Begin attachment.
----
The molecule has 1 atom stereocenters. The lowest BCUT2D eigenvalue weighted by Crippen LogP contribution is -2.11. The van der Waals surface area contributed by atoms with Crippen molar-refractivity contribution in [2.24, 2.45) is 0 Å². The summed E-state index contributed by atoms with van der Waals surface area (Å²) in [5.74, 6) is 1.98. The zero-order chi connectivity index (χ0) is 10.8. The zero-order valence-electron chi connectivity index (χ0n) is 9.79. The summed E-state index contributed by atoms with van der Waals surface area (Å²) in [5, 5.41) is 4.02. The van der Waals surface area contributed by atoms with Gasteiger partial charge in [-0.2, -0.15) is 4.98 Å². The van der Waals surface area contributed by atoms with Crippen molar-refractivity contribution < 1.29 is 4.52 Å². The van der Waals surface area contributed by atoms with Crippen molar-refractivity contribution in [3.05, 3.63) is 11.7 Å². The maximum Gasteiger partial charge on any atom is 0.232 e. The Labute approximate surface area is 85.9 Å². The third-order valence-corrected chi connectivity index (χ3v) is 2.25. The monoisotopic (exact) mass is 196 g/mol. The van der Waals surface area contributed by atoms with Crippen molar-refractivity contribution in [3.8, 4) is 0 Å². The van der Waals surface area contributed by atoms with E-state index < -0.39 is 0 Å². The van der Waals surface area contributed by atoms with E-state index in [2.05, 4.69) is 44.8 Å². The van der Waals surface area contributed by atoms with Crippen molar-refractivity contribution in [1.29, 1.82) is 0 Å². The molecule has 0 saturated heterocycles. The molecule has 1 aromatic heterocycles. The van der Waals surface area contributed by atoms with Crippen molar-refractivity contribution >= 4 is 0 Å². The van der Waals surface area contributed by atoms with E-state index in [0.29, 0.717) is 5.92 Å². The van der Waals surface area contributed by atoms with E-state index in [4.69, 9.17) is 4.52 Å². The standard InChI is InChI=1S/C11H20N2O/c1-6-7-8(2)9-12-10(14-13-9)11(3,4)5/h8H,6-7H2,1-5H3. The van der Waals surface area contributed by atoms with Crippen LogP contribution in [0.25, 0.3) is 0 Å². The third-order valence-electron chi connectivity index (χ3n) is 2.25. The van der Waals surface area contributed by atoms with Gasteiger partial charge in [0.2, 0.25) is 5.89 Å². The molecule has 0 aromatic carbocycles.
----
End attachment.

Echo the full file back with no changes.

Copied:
The molecule has 1 atom stereocenters. The lowest BCUT2D eigenvalue weighted by Crippen LogP contribution is -2.11. The van der Waals surface area contributed by atoms with Crippen molar-refractivity contribution in [2.24, 2.45) is 0 Å². The summed E-state index contributed by atoms with van der Waals surface area (Å²) in [5.74, 6) is 1.98. The zero-order chi connectivity index (χ0) is 10.8. The zero-order valence-electron chi connectivity index (χ0n) is 9.79. The summed E-state index contributed by atoms with van der Waals surface area (Å²) in [5, 5.41) is 4.02. The van der Waals surface area contributed by atoms with Gasteiger partial charge in [-0.2, -0.15) is 4.98 Å². The van der Waals surface area contributed by atoms with Crippen molar-refractivity contribution < 1.29 is 4.52 Å². The van der Waals surface area contributed by atoms with Crippen molar-refractivity contribution in [3.05, 3.63) is 11.7 Å². The maximum Gasteiger partial charge on any atom is 0.232 e. The Labute approximate surface area is 85.9 Å². The third-order valence-corrected chi connectivity index (χ3v) is 2.25. The monoisotopic (exact) mass is 196 g/mol. The van der Waals surface area contributed by atoms with Crippen molar-refractivity contribution in [3.8, 4) is 0 Å². The van der Waals surface area contributed by atoms with E-state index < -0.39 is 0 Å². The van der Waals surface area contributed by atoms with E-state index in [2.05, 4.69) is 44.8 Å². The van der Waals surface area contributed by atoms with Crippen molar-refractivity contribution in [1.29, 1.82) is 0 Å². The molecule has 0 saturated heterocycles. The molecule has 1 aromatic heterocycles. The van der Waals surface area contributed by atoms with Crippen molar-refractivity contribution >= 4 is 0 Å². The van der Waals surface area contributed by atoms with E-state index in [0.29, 0.717) is 5.92 Å². The van der Waals surface area contributed by atoms with E-state index in [4.69, 9.17) is 4.52 Å². The standard InChI is InChI=1S/C11H20N2O/c1-6-7-8(2)9-12-10(14-13-9)11(3,4)5/h8H,6-7H2,1-5H3. The van der Waals surface area contributed by atoms with Crippen LogP contribution in [0.25, 0.3) is 0 Å². The third-order valence-electron chi connectivity index (χ3n) is 2.25. The van der Waals surface area contributed by atoms with Gasteiger partial charge in [0.2, 0.25) is 5.89 Å². The molecule has 0 aromatic carbocycles.